The Chinese Economic Miracle
Arbour, Alexander E.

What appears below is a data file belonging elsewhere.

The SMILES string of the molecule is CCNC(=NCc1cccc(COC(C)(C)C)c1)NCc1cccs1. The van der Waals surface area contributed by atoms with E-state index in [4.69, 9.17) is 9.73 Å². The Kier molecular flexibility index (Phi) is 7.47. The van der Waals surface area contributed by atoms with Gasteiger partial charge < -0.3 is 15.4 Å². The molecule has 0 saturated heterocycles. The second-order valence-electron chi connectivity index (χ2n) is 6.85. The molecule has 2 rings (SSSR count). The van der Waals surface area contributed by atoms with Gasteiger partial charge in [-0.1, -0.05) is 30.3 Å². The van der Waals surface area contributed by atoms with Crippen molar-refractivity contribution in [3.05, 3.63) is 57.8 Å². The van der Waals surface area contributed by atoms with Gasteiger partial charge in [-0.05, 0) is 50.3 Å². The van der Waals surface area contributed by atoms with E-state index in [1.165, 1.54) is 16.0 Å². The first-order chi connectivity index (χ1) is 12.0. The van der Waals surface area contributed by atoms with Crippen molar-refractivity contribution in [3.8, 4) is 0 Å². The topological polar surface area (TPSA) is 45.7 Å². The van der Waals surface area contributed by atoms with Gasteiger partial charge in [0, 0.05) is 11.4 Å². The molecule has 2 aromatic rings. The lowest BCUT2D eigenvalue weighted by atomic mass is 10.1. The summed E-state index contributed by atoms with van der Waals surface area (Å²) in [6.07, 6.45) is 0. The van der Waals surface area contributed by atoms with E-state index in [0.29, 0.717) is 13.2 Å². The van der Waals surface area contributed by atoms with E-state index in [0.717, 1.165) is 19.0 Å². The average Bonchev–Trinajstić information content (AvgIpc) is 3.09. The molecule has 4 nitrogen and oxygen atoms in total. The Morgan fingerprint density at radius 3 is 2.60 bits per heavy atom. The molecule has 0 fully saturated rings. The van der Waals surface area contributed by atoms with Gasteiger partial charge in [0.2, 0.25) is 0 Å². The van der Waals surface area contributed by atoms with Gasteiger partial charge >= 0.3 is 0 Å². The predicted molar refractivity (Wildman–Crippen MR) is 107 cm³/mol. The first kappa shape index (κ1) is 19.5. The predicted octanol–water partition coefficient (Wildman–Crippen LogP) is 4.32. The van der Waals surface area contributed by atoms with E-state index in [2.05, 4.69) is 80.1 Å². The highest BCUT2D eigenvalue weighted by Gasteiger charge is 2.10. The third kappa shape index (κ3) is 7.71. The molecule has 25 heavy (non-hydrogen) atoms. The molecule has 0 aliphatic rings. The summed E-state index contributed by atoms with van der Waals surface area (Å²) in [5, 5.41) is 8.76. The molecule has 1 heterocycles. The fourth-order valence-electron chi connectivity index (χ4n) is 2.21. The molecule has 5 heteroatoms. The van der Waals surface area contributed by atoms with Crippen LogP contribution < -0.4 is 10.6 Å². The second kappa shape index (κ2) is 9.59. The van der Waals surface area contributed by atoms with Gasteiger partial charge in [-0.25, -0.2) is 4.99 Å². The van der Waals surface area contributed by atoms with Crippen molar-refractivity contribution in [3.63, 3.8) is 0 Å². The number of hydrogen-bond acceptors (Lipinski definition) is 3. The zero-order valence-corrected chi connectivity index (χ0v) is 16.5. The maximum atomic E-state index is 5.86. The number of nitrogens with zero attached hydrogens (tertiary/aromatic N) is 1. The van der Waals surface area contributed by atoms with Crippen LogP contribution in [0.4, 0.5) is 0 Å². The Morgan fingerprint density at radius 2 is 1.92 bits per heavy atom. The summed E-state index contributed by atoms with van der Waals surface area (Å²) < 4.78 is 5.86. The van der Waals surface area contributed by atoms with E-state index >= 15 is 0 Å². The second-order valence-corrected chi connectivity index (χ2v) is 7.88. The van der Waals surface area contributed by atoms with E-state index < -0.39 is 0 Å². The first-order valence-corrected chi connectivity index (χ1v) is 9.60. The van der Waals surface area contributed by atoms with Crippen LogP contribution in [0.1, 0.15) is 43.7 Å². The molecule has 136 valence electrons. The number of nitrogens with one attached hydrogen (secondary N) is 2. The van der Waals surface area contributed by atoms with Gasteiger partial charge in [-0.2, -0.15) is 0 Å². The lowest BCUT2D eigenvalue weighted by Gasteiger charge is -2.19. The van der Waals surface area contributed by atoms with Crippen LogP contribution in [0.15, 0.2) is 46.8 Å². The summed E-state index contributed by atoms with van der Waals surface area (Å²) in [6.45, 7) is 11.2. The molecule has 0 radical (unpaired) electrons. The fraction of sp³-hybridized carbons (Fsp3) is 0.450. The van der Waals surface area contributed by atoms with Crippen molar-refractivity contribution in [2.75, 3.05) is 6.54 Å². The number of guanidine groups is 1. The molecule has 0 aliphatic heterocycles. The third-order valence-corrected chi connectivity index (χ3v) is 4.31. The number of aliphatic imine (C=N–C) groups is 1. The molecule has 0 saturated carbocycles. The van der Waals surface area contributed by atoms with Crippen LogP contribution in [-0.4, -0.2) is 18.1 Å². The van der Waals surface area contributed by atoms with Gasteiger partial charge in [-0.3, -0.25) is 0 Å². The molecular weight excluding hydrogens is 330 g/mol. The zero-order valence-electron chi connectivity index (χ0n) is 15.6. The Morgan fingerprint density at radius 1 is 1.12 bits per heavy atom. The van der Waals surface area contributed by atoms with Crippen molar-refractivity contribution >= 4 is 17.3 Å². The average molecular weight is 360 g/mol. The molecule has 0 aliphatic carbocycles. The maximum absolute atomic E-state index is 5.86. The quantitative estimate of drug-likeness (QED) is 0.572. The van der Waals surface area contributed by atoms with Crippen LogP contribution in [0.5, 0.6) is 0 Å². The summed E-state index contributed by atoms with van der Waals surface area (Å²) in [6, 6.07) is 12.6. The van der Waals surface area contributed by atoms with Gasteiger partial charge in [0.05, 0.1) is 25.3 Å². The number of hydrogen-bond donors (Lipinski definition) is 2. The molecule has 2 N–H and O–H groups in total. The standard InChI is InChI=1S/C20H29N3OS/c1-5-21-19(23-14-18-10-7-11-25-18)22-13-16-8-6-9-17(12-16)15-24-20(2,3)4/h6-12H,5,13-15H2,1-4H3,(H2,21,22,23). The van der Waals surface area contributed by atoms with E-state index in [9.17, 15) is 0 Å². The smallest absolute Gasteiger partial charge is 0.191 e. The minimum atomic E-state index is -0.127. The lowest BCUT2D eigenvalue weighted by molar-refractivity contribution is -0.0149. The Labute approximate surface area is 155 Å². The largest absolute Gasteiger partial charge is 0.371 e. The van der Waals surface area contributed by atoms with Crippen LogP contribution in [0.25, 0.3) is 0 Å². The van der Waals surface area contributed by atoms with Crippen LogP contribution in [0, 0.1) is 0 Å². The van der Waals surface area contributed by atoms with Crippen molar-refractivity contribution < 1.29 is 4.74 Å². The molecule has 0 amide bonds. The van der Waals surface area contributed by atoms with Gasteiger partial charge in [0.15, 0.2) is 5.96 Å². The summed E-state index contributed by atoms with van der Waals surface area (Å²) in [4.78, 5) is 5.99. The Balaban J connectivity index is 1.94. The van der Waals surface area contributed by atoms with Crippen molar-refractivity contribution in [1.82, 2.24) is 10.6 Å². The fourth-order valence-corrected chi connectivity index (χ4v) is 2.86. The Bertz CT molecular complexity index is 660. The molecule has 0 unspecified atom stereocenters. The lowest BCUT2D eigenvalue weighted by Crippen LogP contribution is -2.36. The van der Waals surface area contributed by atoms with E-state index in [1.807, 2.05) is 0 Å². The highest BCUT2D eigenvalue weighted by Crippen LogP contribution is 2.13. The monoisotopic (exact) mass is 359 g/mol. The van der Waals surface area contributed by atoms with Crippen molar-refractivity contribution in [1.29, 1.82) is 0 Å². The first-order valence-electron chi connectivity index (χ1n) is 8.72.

Since the 1980's China has experienced a prolonged period of economic growth. Antithetical to Mao Zedong 's original vision of a Chinese commune, Deng Xiaoping's economic liberalization heralded new growth and enterprise throughout China. Since economic reform, the urbanization rate in China has increased exponentially. Accompanying urbanization is a massive migration from rural West China to the burgeoning East, further increasing China's available labor reserve. As a result of China's abundant labor market, it is able to utilize a 24 hour workforce to sustain the development of cities and infrastructure to accommodate its rapid population growth. Amazingly, Deng Xiaoping was able to do this while maintaining an inherently authoritarian political institution. In addition to the success of its internal expansion, China has managed to accumulate enough production capabilities to become the world's number one exporter of commodities and intermediate goods. Today economists still struggle with ana!yzing the factors that led to the success of a national and economic framework that was thought to be mutually destructive. So how has China managed such monumental success where even its role models, Russia and the Soviet Union, have failed? The answer lies within the analysis of its consumption habits, its internal and international policies, and the unique economic characteristics that set the People 's Republic of China apart. Within this analysis is a guide to the successes and failures of China's institutional and economic policies, its strengths and weaknesses, and what factors and changes may result in the future prosperity or undermining of their growth and stability.
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